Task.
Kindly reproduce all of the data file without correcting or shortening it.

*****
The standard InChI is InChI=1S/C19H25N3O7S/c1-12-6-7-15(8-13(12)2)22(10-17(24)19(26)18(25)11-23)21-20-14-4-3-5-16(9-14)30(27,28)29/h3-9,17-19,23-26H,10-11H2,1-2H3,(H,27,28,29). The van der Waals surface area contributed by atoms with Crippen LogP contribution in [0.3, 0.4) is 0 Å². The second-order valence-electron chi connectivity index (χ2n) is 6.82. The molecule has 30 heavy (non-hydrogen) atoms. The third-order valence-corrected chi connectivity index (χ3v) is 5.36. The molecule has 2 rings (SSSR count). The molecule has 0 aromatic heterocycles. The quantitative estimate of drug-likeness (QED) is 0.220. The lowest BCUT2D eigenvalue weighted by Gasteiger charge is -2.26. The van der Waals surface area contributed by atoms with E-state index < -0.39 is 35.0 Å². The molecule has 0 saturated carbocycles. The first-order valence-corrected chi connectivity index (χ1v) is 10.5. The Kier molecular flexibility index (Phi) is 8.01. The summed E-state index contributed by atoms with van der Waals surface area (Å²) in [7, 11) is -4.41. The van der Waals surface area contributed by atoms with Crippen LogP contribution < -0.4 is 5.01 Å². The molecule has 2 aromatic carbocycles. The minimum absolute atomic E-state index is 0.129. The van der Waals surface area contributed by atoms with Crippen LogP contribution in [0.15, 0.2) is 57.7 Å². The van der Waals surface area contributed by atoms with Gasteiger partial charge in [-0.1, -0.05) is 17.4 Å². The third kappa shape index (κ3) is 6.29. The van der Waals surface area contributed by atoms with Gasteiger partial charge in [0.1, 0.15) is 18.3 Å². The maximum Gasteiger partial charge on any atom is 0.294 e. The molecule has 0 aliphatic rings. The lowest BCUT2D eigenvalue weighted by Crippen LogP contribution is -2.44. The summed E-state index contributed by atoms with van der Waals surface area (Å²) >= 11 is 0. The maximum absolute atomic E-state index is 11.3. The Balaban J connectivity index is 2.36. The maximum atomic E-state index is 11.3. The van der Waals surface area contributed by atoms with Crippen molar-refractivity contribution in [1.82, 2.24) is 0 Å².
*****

The standard InChI is InChI=1S/C19H25N3O7S/c1-12-6-7-15(8-13(12)2)22(10-17(24)19(26)18(25)11-23)21-20-14-4-3-5-16(9-14)30(27,28)29/h3-9,17-19,23-26H,10-11H2,1-2H3,(H,27,28,29). The van der Waals surface area contributed by atoms with Crippen LogP contribution in [0.3, 0.4) is 0 Å². The second-order valence-electron chi connectivity index (χ2n) is 6.82. The molecule has 30 heavy (non-hydrogen) atoms. The third-order valence-corrected chi connectivity index (χ3v) is 5.36. The molecule has 2 rings (SSSR count). The molecule has 0 aromatic heterocycles. The quantitative estimate of drug-likeness (QED) is 0.220. The lowest BCUT2D eigenvalue weighted by Gasteiger charge is -2.26. The van der Waals surface area contributed by atoms with E-state index < -0.39 is 35.0 Å². The molecule has 0 saturated carbocycles. The first-order valence-corrected chi connectivity index (χ1v) is 10.5. The Kier molecular flexibility index (Phi) is 8.01. The summed E-state index contributed by atoms with van der Waals surface area (Å²) in [7, 11) is -4.41. The van der Waals surface area contributed by atoms with Crippen LogP contribution < -0.4 is 5.01 Å². The molecule has 2 aromatic carbocycles. The minimum absolute atomic E-state index is 0.129. The van der Waals surface area contributed by atoms with Crippen LogP contribution in [0.15, 0.2) is 57.7 Å². The van der Waals surface area contributed by atoms with Gasteiger partial charge in [-0.1, -0.05) is 17.4 Å². The third kappa shape index (κ3) is 6.29. The van der Waals surface area contributed by atoms with Gasteiger partial charge in [0.1, 0.15) is 18.3 Å². The maximum Gasteiger partial charge on any atom is 0.294 e. The molecule has 0 aliphatic rings. The lowest BCUT2D eigenvalue weighted by Crippen LogP contribution is -2.44. The summed E-state index contributed by atoms with van der Waals surface area (Å²) >= 11 is 0. The maximum absolute atomic E-state index is 11.3. The Balaban J connectivity index is 2.36. The maximum atomic E-state index is 11.3. The van der Waals surface area contributed by atoms with Crippen molar-refractivity contribution in [1.82, 2.24) is 0 Å².